2. Job ads listed between one and sixteen skills. The number of skills required by a job ad was important for patterns of match/mismatch with candidates.

On the one hand: great! On the other hand, how was I supposed to show this?

I looked at density curves first, but had difficulty finding an appropriate summary statistic. If I plotted the maximum scores, it looked like every job had great matches (ignoring all the poor matches). If I plotted the mean or median, it looked like every job was a poor match for the candidate pool (ignoring the strong matches). Plotting all the match scores showed a lot of zero-to-poor matches, but it was impossible to tell how those were distributed across jobs.

Furthermore, plotting all match scores created peaks based on the number of skills commonly requested in ads:

match_histogram_notes-01.png

I didn’t just want to show a distribution of a summary statistic. I wanted to show distributions within distributions, for more than five million observations. Oof.

I started grouping the results by job. If you have trouble with the next couple charts, don’t worry: I left them on the cutting room floor for a reason.

First I made a heat map, with job ads running horizontally through different match strengths:

richmond_zero_heat_perc_median_max.pngThen I tried a connected dot plot:

dot_njitter_zero_vert_richmond.png

Finally, my incredible colleague Samantha Cohen suggested I try something like a stacked bar chart, with a vertical line for each bar. The project lead, Vicki Lancaster, suggested that I group the jobs by number of skills requested.

Here’s that final version again:

match_drip_chart-nskill-long-01.png

(A PDF version of the chart is here.)

Did this answer all our questions? No. Did it point us towards valuable questions? Absolutely. (For instance, what were the skills in one-skill job ads that so few candidates seemed to have?) Did it convey the wide variation in match scores between candidates and jobs? I think so.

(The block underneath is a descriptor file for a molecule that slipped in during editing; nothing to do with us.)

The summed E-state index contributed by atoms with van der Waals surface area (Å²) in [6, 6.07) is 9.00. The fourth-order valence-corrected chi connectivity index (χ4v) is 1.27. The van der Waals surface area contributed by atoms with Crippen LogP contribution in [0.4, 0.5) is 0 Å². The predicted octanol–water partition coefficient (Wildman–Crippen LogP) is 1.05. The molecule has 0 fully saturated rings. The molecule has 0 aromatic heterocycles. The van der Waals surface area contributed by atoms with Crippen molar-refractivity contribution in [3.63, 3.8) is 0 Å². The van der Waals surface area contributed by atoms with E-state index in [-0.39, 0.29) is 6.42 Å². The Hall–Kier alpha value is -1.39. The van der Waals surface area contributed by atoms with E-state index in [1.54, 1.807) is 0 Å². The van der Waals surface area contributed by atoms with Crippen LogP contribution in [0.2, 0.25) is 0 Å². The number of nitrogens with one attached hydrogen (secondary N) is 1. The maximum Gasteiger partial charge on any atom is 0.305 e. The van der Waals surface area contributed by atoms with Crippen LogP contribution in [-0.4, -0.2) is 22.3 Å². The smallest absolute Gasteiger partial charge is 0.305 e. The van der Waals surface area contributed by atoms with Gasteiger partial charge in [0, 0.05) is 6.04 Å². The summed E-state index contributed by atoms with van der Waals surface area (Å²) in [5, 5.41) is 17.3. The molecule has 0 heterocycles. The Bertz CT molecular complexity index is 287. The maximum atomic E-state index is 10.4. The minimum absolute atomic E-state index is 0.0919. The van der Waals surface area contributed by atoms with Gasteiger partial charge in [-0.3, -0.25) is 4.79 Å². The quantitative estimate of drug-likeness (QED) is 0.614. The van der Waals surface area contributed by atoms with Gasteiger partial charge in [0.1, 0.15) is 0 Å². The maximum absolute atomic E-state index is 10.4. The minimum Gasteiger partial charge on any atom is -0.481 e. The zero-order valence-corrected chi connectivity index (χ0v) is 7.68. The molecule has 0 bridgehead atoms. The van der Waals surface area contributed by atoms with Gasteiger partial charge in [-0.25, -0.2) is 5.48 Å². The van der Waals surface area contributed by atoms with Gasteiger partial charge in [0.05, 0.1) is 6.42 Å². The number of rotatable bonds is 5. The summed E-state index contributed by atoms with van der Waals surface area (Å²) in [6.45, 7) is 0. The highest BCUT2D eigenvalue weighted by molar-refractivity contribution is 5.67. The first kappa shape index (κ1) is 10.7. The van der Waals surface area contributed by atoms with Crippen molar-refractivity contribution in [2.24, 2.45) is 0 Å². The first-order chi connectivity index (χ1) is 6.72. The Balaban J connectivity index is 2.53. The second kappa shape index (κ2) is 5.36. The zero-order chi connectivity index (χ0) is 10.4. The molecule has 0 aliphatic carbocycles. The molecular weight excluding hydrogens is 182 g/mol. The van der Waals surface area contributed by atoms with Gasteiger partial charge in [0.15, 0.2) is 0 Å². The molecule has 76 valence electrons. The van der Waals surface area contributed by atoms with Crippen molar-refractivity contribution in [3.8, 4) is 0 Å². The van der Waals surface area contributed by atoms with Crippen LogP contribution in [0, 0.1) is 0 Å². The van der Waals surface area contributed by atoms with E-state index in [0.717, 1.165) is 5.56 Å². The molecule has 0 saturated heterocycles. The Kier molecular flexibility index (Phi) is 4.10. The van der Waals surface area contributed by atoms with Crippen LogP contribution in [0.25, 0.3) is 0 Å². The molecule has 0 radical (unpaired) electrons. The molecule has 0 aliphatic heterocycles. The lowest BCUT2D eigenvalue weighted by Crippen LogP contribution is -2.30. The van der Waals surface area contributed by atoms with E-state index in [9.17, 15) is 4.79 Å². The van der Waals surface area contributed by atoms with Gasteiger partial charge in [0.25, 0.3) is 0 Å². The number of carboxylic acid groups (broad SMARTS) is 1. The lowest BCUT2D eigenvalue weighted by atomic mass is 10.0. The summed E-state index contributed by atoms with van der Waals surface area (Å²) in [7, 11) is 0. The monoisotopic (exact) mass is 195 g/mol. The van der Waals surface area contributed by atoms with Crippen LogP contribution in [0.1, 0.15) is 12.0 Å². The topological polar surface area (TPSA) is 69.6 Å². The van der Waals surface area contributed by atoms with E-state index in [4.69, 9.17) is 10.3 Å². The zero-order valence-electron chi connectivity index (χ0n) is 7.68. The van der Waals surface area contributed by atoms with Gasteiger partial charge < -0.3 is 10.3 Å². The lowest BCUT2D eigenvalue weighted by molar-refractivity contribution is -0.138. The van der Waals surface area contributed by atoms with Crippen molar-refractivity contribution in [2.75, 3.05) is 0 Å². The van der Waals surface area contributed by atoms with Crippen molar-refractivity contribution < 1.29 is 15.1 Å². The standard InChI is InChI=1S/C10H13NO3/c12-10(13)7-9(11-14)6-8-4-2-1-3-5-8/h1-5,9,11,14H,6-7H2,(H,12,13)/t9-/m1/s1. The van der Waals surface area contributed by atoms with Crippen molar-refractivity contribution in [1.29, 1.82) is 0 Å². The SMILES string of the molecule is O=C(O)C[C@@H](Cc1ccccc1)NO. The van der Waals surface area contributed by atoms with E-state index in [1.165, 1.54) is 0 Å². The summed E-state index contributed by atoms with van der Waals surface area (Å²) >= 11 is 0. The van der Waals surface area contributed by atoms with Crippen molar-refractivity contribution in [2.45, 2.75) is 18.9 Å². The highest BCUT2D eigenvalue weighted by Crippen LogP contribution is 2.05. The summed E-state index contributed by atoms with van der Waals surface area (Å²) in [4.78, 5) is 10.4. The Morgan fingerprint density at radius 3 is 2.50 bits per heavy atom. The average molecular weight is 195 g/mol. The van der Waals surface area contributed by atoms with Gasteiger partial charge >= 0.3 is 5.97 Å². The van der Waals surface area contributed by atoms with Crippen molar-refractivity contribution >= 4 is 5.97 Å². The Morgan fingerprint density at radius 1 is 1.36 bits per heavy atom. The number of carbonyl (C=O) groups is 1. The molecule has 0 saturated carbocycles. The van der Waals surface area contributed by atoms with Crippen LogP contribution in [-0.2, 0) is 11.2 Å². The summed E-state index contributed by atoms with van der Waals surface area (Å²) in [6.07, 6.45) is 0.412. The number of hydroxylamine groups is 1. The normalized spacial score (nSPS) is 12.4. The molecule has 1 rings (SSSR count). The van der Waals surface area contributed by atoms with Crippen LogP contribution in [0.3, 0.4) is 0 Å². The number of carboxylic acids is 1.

So if you want to draw people in, you need to show proportions within cases, and you’ll be on hand to explain your graph, a paint drip chart might be for you! In my paint drip chart, the observations were match scores and the cases were jobs, but this chart could also be used for student test scores within classrooms, income within households, and so on.

How to make a paint drip chart

The following ggplot code will make a basic paint drip chart:

ggplot(data, aes(x = order, y = proportion, 
color = match_level, fill = match_level) + 
geom_bar(stat = “identity”)

As long as your data is melted like this:

category_name proportion match_level match_denom order
no_match 0.33 zero 2 1
strong_match 0.66 strong 2 1
no_match 0.75 zero 2 2
strong_match 0.25 strong 2 2

This is a sample of two jobs with two skills each. The first job has zero match to 33% of candidates and a strong match to 66% of candidates. The second job has no match to 75% of candidates and a strong match to 25% of candidates. “Order” reflects the paint drip chart that I made, which sorted by number of skills and then median match score. However, you could order by anything, as long as all the rows within the unit have the same order number.

Please reach out if you have any questions/run into any trouble! I’m alyssafowers on Twitter and first name dot last name at gmail dot com.

Sam and I are rooting for you!